When you find yourself on the path to divorce, you quickly realize that it is a challenging process, both procedurally and emotionally. A divorce can become even more complicated if your spouse is incarcerated. Though the process may be somewhat different, the fact that your spouse is incarcerated does not prevent you from obtaining a divorce in Virginia.
In fact, incarceration is one of several fault grounds for divorce in Virginia. Virginia Code Section 20-91(A)(3) states that if one of the parties to a marriage has been convicted of a felony, and sentenced to confinement for more than one year, a divorce may be granted. However, you should be aware of some caveats to this ground for divorce. In order to proceed for divorce on this ground, your spouse’s conviction and sentencing must have occurred after the date of marriage and … Read More »
Mediation is an increasingly popular form of alternative dispute resolution, used by more and more divorcing couples in Virginia. But, how do you know when mediation is in your best interests?
The goal of mediation is to effectuate a settlement between two opposing parties through the presence of a neutral third party. The strategies employed by mediators vary greatly and the length of the process can range from a couple hours to a number of days. For example, some mediators prefer to work collectively with the parties and attorneys to come up with an efficient solution. Others prefer to work with each party individually and determine his or her most important interests, and then relay those interests to the other party in a less contentious manner. “Offers” may be exchanged back and forth.
Ultimately, the result achieved from mediation is not binding … Read More »
Virginia is an equitable distribution state, meaning that the court has the authority in your divorce suit to classify the property of the parties as separate, marital or hybrid, to distribute any jointly owned marital property between the parties, and to grant a monetary award to either party to ensure that the division of marital property is fair and equitable.
The law of equitable distribution is complex, and not every detail will be addressed in this blog post. The purpose of this post is instead to set forth a few simple principles to help you determine what property will be off-limits to your spouse in your divorce case. In other words, what do you get to keep? What is your sole, separate property not subject to equitable distribution?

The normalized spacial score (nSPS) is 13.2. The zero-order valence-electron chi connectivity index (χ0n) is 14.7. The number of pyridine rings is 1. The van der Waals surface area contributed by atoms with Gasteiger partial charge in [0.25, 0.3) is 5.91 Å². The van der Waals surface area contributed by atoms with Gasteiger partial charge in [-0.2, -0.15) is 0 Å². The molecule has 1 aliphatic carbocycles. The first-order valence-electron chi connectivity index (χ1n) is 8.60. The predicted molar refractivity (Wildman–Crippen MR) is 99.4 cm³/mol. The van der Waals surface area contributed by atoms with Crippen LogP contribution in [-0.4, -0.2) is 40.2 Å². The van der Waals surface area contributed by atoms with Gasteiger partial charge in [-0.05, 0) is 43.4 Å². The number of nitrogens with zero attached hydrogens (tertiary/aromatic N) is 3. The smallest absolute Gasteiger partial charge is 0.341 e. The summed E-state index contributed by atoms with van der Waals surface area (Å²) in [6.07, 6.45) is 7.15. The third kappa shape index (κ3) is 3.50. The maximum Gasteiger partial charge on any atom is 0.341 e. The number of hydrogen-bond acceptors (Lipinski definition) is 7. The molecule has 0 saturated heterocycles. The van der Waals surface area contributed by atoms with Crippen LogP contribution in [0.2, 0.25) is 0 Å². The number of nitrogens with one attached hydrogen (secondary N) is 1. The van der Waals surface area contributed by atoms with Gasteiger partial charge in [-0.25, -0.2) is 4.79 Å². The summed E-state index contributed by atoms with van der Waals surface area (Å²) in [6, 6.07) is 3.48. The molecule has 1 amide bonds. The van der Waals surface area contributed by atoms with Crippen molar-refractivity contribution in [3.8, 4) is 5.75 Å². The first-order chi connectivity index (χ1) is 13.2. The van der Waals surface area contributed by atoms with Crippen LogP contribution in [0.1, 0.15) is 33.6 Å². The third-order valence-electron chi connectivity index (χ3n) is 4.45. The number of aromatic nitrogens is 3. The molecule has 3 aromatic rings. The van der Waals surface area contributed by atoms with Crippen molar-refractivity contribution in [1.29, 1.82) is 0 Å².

Generally speaking, the following kinds of property will be classified as separate in Virginia:
Property … Read More »
When a couple has the misfortune of proceeding toward divorce, often the marital home is the most valuable property to address. There are many things to consider when navigating this process in Virginia, and here are a few of the most important questions that must be answered.
How is the home titled and who is listed on the mortgage?
This will help to determine the options that are available for you. For example, if both parties are listed on the mortgage, and if one wants to keep the home, he or she will need to qualify for a refinance to remove the other’s name and take on the debt in full. And if the home is jointly titled, the party relinquishing it will need to execute a quitclaim need, special warranty deed or general warranty deed for the other.
Is the home marital, … Read More »
What Happens at Civil “Term Day”
Stafford County is one of the busier jurisdictions in Northern Virginia, with a very active civil docket. On any given day, a Circuit Court Judge may hear a debtor-creditor action in the morning, a landlord-tenant dispute before lunch, and then spend the entire afternoon on a child custody case. The judges’ calendars are carefully monitored, allowing parties sufficient time to have their day in court. On the civil side, trials are scheduled on “Term Day.”
Stafford’s civil term is a period of three months, with new terms beginning on the first Monday in January, April, July and October. The first day of each term is commonly referred to as “Term Day.” At Term Day, any case that is “mature” (ready to be heard) may be placed on the docket to have a trial date set with … Read More »